PS is it crucial to season the wood a whole lot before using it?
It's also really facinating that these actions have their own specialized vocabulary.
Not hugely helpful on the wood question, but something I stumbled across today that might be of interest are these instructions for how to use a froe to rive shakes.
You can also use the froe to initiate the split when making shakes from dimension stock of straight-grained wood like cedar but only after you have squared the block to get rid of juvenile wood. In such a case you push or pull the handle toward the material you are splitting off the block. This causes the shake to taper as the split advances. You then turn the block over to start the second shake from the opposite end.
If you are splitting shakes from straight grain hardwood (like oak) you will usually find that it tapers very little and you will have to use a draw knife to create the taper you want. In this case you would usually not have to invert the block for subsequent splits. In most other uses of the froe, you are controlling the advancing split by pushing the froe handle toward the thicker part of the wood being split in order to get consistent thickness of the piece being split off the blocks.
1) The Denaina, a local native tribe used birch bark for shingles. That's not shakes, but it might be useful information. The would take 1/2 the diameter of the tree's bark and use it like half-round ceramic roofing tiles, alternating concave and convex. Birch bark is waterproof (think of birch bark canoes), that's why the tree can be rotten, but the bark holds it's shape.
2) On our property there was the collapsed remains of a 100-year old house. Both for recycling purposes, and for preserving the history of the land, we are recycling everything we can. One of the things we managed to salvage was a large number of cedar shingles. We brushed them with a wire brush (manual, not electric -- that would have chewed through them) to get the old dirt and moss off (if any). Then, we coated them with boiled linseed oil, and put them on our roof (where it is not earthen), and on some walls. The message here is that many of the shingles were still good after about 100 years of exposure to Alaskan winters.
Hope that gives you some ideas...
In areas where a dry season regularly makes fire risks, combustible roofing is a bad idea, but in wet areas cob of any kind that is not protected by a wide roof overhang is quickly doomed.
Mentioning relevant facts about your climate (or having your general location in your signature or your "Location" tag below your name) will help avoid confusion and incorrect advice many times.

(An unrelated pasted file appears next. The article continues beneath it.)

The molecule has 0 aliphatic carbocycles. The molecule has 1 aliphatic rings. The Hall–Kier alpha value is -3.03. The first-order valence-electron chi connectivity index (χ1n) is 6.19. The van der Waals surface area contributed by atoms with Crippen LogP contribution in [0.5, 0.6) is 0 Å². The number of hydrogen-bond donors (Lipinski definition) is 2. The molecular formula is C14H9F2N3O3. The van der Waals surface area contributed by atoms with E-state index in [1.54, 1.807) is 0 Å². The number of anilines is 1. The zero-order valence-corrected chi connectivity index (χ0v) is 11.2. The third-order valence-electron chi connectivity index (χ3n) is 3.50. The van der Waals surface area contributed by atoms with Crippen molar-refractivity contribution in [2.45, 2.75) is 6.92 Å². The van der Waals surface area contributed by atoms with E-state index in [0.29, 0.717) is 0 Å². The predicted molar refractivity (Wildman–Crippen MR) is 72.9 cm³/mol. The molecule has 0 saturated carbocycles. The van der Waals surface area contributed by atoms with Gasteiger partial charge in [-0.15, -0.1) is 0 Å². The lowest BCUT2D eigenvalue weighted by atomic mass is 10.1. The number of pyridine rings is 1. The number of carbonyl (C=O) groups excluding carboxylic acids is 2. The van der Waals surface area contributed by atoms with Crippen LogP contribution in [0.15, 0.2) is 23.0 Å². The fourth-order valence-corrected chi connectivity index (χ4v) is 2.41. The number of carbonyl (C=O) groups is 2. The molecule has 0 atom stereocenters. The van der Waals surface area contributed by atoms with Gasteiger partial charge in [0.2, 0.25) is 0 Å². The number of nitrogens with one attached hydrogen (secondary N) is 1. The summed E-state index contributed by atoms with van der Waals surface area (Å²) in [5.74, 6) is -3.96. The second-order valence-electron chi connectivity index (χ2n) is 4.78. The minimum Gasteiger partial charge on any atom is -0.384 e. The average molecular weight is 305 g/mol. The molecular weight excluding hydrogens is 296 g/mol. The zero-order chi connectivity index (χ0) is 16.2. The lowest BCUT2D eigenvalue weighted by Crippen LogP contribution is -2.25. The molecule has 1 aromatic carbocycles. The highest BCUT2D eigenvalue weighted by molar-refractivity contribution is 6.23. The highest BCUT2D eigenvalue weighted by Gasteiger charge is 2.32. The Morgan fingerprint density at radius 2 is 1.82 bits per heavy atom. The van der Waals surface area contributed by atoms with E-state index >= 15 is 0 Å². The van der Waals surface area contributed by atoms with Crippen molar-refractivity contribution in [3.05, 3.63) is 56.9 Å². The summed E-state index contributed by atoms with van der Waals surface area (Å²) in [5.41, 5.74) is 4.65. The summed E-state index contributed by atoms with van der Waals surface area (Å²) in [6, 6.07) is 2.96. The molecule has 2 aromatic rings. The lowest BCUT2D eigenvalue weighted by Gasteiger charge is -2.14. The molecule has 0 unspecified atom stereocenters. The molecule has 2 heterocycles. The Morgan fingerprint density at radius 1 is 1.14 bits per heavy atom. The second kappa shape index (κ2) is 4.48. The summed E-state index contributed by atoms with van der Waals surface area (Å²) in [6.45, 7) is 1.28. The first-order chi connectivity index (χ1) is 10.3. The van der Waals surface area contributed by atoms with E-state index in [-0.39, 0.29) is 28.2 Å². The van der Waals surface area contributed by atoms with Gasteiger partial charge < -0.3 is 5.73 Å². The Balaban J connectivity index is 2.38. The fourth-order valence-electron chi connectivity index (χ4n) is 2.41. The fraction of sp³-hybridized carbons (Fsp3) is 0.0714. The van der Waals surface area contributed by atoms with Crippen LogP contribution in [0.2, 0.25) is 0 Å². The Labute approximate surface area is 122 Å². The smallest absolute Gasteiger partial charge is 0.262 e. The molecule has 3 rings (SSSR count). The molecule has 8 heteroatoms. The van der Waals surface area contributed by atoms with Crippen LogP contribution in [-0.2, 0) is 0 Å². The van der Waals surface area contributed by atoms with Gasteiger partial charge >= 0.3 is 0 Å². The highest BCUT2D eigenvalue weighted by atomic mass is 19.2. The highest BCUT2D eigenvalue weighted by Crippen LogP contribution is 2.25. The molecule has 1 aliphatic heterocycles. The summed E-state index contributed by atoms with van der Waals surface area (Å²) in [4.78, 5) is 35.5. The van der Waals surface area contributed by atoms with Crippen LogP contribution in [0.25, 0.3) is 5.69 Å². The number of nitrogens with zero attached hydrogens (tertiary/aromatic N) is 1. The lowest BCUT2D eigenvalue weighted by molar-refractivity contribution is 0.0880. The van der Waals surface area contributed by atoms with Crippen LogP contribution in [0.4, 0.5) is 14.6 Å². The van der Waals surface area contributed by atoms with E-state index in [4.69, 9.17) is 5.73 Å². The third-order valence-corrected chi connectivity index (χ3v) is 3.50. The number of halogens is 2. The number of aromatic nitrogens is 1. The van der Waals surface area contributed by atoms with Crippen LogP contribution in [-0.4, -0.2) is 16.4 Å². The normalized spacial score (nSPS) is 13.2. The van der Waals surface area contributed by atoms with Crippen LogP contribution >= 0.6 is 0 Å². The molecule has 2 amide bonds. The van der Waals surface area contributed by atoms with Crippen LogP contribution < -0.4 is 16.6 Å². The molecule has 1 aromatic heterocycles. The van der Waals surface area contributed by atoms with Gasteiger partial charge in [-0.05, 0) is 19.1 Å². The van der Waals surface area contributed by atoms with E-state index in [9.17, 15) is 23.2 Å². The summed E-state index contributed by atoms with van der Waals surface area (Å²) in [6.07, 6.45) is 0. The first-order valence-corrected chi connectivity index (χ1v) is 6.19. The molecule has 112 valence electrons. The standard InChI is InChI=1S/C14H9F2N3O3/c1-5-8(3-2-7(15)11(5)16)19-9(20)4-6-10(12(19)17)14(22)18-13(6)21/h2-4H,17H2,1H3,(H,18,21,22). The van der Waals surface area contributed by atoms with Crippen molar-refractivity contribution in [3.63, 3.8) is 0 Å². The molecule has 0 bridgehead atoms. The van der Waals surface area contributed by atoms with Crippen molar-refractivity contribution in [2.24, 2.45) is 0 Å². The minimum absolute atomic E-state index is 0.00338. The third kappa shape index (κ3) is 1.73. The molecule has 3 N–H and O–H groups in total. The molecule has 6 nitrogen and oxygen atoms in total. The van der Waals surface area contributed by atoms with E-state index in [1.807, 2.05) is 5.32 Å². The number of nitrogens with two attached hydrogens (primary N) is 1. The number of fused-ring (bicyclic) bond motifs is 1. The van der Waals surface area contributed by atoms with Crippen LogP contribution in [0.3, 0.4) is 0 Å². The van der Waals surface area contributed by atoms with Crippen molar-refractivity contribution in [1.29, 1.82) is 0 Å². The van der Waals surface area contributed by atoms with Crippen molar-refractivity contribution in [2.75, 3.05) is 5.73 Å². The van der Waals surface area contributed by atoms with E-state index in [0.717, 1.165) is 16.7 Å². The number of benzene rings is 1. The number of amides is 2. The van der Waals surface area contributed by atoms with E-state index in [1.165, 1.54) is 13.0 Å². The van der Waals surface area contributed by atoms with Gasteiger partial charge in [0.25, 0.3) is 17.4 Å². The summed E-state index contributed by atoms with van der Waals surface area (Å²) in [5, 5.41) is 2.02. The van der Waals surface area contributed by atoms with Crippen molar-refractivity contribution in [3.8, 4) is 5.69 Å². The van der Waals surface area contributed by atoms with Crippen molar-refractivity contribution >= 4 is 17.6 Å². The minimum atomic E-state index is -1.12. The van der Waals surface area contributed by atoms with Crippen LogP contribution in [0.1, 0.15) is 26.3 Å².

nancy sutton wrote:What about that Japanese process of 'charring, toasting, singeing... " ? Maybe it only works on cedar? ? Too lazy to dig it out, but there's a thread here somewhere
That would work very well with spruce. When I read the title, spruce was the first tree that came to mind.
Shakes need to breathe because, during rain, some water will wick up between them by capillary action. If you use hardwood, between the shakes will take forever to dry after a rain. best to use softwood.
As for seasoning them, they will shrink. best to let them dry to an average humidity, I would think. maybe air dry for 2-3 months?
I've never worked with shakes, I'm just extrapolating from other knowledge
Dale Gi wrote:One of the things we managed to salvage was a large number of cedar shingles. ... The message here is that many of the shingles were still good after about 100 years of exposure to Alaskan winters.
Where in Alaska are you, and what kind of cedar are you talking about? I grew up in the interior, where we don't have any cedar species at all. It was black spruce, white spruce, birch, cottonwood, or nothing. I'm not challenging you, I'm just really curious what cedar species you're talking about and where it might have come from.
"Very little is known regarding the use of aspen shingles. A small barn
built near Swatara, Minnesota, in 1938, was covered with aspen shingles.
The roof was still in good condition in 1944. Another barn, built in
1944, was covered with aspen shingles. The owner, basing his statement
on previous experience, said that he expected these shingles to last at
least 15 years » It should be possible to treat aspen shingles with a
wood preservative which would probably double their service life. On
roofs with considerable pitch, untreated aspen shingles may perform
reasonably well, but they should never be used on low pitch roofs unless
first treated with a wood preservative."
There was also a study done on the feasibility of aspen shingles in Alberta: http://cfs.nrcan.gc.ca/bookstore_pdfs/19464.pdf . and there's a video of a guy roofing with them at https://www.youtube.com/watch?v=ILh5wgu0vnI .
For a roof, white pine would work. It is clear of knots, has really wide shingles/shakes, straight grain and is a stable wood. My next choice would be hemlock. Spruce rots incredibly quick.
But since getting white pine or even hemlock would mean obtaining it from neighbors, you might as well see if you can obtain some cedar. Commercially it is not a very sought after wood so I would think you could get it really reasonable.